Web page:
Hydrostatic Pressure & Mysterious Basement Water Damage

Posted by Matt Buchanan

We got a call last week from a woman with a flooded basement in Baltimore. She had lived in the home for 40 years and the basement had never flooded. As she described it, the water was pooling up in the middle of one of her rooms, but there was no obvious entry point. The walls weren’t wet, there was no water entering through the basement windows, and no water dripping from the ceiling. When she called us she was at a complete loss for what was going on. So what happened? Well, a little thing called hydrostatic pressure. Huh? Glad you asked, let’s talk about it…

 

What is hydrostatic pressure?

 

basement-flooding-hydrostatic-pressureIt’s defined as such:

The pressure exerted by a fluid at equilibrium at a given point within the fluid, due to the force of gravity. Hydrostatic pressure increases in proportion to depth measured from the surface because of the increasing weight of fluid exerting downward force from above.

Put more simply, it’s the pressure water exerts to combat gravity. But before we delve into that more deeply and discuss the implications of hydrostatic pressure on a basement flood, let’s talk about water tables…

(diagram courtesy of Slideshare)

 

What are water tables?

 

A water table is the term used to describe at what depth water can be found in your soil. It varies greatly depending on where you live. One factor can be your proximity to a large body of water. If you live close to one of the Great Lakes, you’ve got a high water table, meaning you won’t have to dig very deep before strike water. If you live there and have a basement, you’ve got a recipe for a problem. Another factor that can impact the water table in your area is the absorbency of the soil type in your area. For instance, Chicago has a double whammy because the soil is hard packed clay AND it sits next to a large body of water. The result? Lots of basement floods!

Here is a simple diagram showing a typical water table…

water-table-flooded-basement

 

How are they related?

 

While a water table should naturally be lower than your basement, certain conditions allow it to rise up to or past the level of your basement. Most obviously, adding more water! Hah! So if you have a week of nonstop rain, eventually the water table will rise to dangerous levels for your basement. The same can happen if you have a massive amount of snowfall and it warms up and begins to melt. In the case of the Baltimore customer we mentioned above, this is what was happening to her. As the snow melted after the epic winter storm, her water table began to rise. At that point hydrostatic pressure resulted in the water pushing up through her concrete foundation floors. When it did, the water popped up at the lowest point in her basement, creating the bizarre pool of water that she couldn’t explain.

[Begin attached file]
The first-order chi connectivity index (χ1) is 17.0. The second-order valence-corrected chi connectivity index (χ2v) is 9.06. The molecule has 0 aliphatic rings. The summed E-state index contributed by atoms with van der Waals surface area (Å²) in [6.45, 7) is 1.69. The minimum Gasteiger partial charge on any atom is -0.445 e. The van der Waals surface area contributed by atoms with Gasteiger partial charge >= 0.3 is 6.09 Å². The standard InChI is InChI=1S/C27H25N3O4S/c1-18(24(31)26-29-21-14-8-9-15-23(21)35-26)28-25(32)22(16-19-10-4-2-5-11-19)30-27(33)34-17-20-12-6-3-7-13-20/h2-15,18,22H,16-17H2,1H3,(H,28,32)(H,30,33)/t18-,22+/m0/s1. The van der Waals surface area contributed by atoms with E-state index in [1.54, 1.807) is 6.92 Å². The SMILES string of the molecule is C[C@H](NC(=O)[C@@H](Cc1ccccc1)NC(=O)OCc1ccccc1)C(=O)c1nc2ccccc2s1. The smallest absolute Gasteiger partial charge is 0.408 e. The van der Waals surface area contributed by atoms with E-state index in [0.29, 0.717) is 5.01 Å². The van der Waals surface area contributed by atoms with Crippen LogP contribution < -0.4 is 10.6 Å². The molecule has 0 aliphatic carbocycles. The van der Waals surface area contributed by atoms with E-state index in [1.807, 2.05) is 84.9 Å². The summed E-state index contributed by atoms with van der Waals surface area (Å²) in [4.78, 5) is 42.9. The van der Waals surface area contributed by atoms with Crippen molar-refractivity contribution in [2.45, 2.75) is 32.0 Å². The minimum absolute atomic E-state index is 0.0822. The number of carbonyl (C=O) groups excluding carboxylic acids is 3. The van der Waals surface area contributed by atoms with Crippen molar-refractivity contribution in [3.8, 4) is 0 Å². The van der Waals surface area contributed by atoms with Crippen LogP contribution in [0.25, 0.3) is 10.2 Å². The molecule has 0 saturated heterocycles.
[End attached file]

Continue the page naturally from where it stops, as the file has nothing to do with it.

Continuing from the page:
How do I prevent a basement flood from these forces?

 

As you can probably tell from looking at our site, our services are designed to cleanup basement flooding and other types of water damage. That’s truly what we’re experts at, but that doesn’t mean we can’t try and help people out. So much of our water restoration blog is designed to help people put in place prevention mechanisms to lessen their chances of getting home water damage. And this blog post is no different. So what can you do? If this type of basement water damage is a recurring problem for you, you may want to consult a basement waterproofing company to discuss your range of options. But from our experience, 2 things may be necessary:

One or more sump pumps – if you know that you have a high water table of live in an area that is prone a rising water table, you should absolutely invest in one or more sump pumps to protect your basement.

Drain tiles – drain tiles can either be installed on the exterior or interior of your structure, but they serve the same purpose. Collect and transport ground water away from your home.

 

Do you have a flooded basement you can’t explain?

 

If you’re dealing with a basement flood that you can’t explain, then it’s possible you have bigger problems to deal with that will require some heavy lifting from a waterproofer. But in the meantime, you have to deal with water intrusion to your basement. If you don’t, yes the water will eventually recede, but not before it allows mold growth to occur. Any amount of basement water damage should be mitigated by a professional water damage restoration company. Please give us a call if you have unexplained water damage in your basement, and we can help dry it out and also help point you in the right direction in terms of how best to solve the problem moving forward!

About Matt Buchanan

I grew up in Irving, TX and left for Nashville, TN for college. After college I lived in Washington, DC and then in Cairo, Egypt. After coming back to the states, I spent a couple of years back in Dallas before moving with my wife to Denver!
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